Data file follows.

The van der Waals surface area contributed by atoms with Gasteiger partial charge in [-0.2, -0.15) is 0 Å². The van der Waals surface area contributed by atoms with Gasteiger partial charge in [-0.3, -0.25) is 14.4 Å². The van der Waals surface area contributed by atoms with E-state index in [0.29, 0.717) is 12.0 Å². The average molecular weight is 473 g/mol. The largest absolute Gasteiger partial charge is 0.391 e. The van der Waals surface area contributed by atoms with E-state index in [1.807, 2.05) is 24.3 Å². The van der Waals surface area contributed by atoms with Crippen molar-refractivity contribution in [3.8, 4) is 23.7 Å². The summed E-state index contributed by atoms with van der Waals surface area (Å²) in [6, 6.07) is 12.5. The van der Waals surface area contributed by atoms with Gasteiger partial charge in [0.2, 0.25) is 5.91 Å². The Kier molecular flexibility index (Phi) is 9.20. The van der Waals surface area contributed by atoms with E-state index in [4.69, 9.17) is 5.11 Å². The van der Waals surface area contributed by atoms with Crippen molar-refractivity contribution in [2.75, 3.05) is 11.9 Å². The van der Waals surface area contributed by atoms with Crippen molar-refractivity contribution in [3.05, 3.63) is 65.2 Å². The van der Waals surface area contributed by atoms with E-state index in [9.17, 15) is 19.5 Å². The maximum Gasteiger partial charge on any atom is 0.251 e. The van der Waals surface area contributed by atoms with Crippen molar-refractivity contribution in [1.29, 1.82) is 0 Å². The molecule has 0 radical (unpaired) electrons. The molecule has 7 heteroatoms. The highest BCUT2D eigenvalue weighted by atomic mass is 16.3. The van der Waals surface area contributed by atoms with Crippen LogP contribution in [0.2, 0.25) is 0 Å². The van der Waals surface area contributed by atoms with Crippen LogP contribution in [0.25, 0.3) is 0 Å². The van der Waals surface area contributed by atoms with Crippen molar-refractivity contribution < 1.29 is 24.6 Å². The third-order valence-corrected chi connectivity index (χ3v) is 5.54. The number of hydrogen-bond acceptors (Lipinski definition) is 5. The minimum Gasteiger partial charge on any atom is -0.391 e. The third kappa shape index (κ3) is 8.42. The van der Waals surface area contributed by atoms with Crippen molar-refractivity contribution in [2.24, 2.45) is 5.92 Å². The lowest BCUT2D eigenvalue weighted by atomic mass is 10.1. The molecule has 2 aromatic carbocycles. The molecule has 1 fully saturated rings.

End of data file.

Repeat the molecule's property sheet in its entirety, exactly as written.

The van der Waals surface area contributed by atoms with Gasteiger partial charge in [-0.2, -0.15) is 0 Å². The van der Waals surface area contributed by atoms with Gasteiger partial charge in [-0.3, -0.25) is 14.4 Å². The van der Waals surface area contributed by atoms with E-state index in [0.29, 0.717) is 12.0 Å². The average molecular weight is 473 g/mol. The largest absolute Gasteiger partial charge is 0.391 e. The van der Waals surface area contributed by atoms with E-state index in [1.807, 2.05) is 24.3 Å². The van der Waals surface area contributed by atoms with Crippen molar-refractivity contribution in [3.8, 4) is 23.7 Å². The summed E-state index contributed by atoms with van der Waals surface area (Å²) in [6, 6.07) is 12.5. The van der Waals surface area contributed by atoms with Gasteiger partial charge in [0.2, 0.25) is 5.91 Å². The Kier molecular flexibility index (Phi) is 9.20. The van der Waals surface area contributed by atoms with E-state index in [4.69, 9.17) is 5.11 Å². The van der Waals surface area contributed by atoms with Crippen molar-refractivity contribution in [2.75, 3.05) is 11.9 Å². The van der Waals surface area contributed by atoms with Crippen molar-refractivity contribution in [3.05, 3.63) is 65.2 Å². The van der Waals surface area contributed by atoms with E-state index in [9.17, 15) is 19.5 Å². The maximum Gasteiger partial charge on any atom is 0.251 e. The van der Waals surface area contributed by atoms with Crippen molar-refractivity contribution in [1.29, 1.82) is 0 Å². The molecule has 0 radical (unpaired) electrons. The molecule has 7 heteroatoms. The highest BCUT2D eigenvalue weighted by atomic mass is 16.3. The van der Waals surface area contributed by atoms with Crippen LogP contribution in [0.2, 0.25) is 0 Å². The van der Waals surface area contributed by atoms with Crippen LogP contribution in [0.25, 0.3) is 0 Å². The van der Waals surface area contributed by atoms with Crippen molar-refractivity contribution < 1.29 is 24.6 Å². The third-order valence-corrected chi connectivity index (χ3v) is 5.54. The number of hydrogen-bond acceptors (Lipinski definition) is 5. The minimum Gasteiger partial charge on any atom is -0.391 e. The third kappa shape index (κ3) is 8.42. The van der Waals surface area contributed by atoms with Crippen molar-refractivity contribution in [2.24, 2.45) is 5.92 Å². The lowest BCUT2D eigenvalue weighted by atomic mass is 10.1. The molecule has 2 aromatic carbocycles. The molecule has 1 fully saturated rings.